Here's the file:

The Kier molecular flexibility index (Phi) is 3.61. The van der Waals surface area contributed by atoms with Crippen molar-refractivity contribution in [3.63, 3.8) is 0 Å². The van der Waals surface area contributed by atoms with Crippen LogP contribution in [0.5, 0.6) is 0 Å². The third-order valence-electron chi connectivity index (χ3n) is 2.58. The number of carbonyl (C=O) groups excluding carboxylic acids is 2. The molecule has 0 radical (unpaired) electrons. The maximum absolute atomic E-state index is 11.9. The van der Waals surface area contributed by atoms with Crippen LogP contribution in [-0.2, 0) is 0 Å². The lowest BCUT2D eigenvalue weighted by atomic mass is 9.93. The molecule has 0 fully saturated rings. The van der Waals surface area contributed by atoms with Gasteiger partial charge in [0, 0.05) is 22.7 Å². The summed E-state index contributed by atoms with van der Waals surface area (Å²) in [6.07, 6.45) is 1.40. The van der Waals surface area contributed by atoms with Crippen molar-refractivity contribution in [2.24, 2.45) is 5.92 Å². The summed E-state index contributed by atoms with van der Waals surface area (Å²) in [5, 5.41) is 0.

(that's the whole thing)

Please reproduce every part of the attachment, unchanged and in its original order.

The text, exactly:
The Kier molecular flexibility index (Phi) is 3.61. The van der Waals surface area contributed by atoms with Crippen molar-refractivity contribution in [3.63, 3.8) is 0 Å². The van der Waals surface area contributed by atoms with Crippen LogP contribution in [0.5, 0.6) is 0 Å². The third-order valence-electron chi connectivity index (χ3n) is 2.58. The number of carbonyl (C=O) groups excluding carboxylic acids is 2. The molecule has 0 radical (unpaired) electrons. The maximum absolute atomic E-state index is 11.9. The van der Waals surface area contributed by atoms with Crippen LogP contribution in [-0.2, 0) is 0 Å². The lowest BCUT2D eigenvalue weighted by atomic mass is 9.93. The molecule has 0 fully saturated rings. The van der Waals surface area contributed by atoms with Gasteiger partial charge in [0, 0.05) is 22.7 Å². The summed E-state index contributed by atoms with van der Waals surface area (Å²) in [6.07, 6.45) is 1.40. The van der Waals surface area contributed by atoms with Crippen molar-refractivity contribution in [2.24, 2.45) is 5.92 Å². The summed E-state index contributed by atoms with van der Waals surface area (Å²) in [5, 5.41) is 0.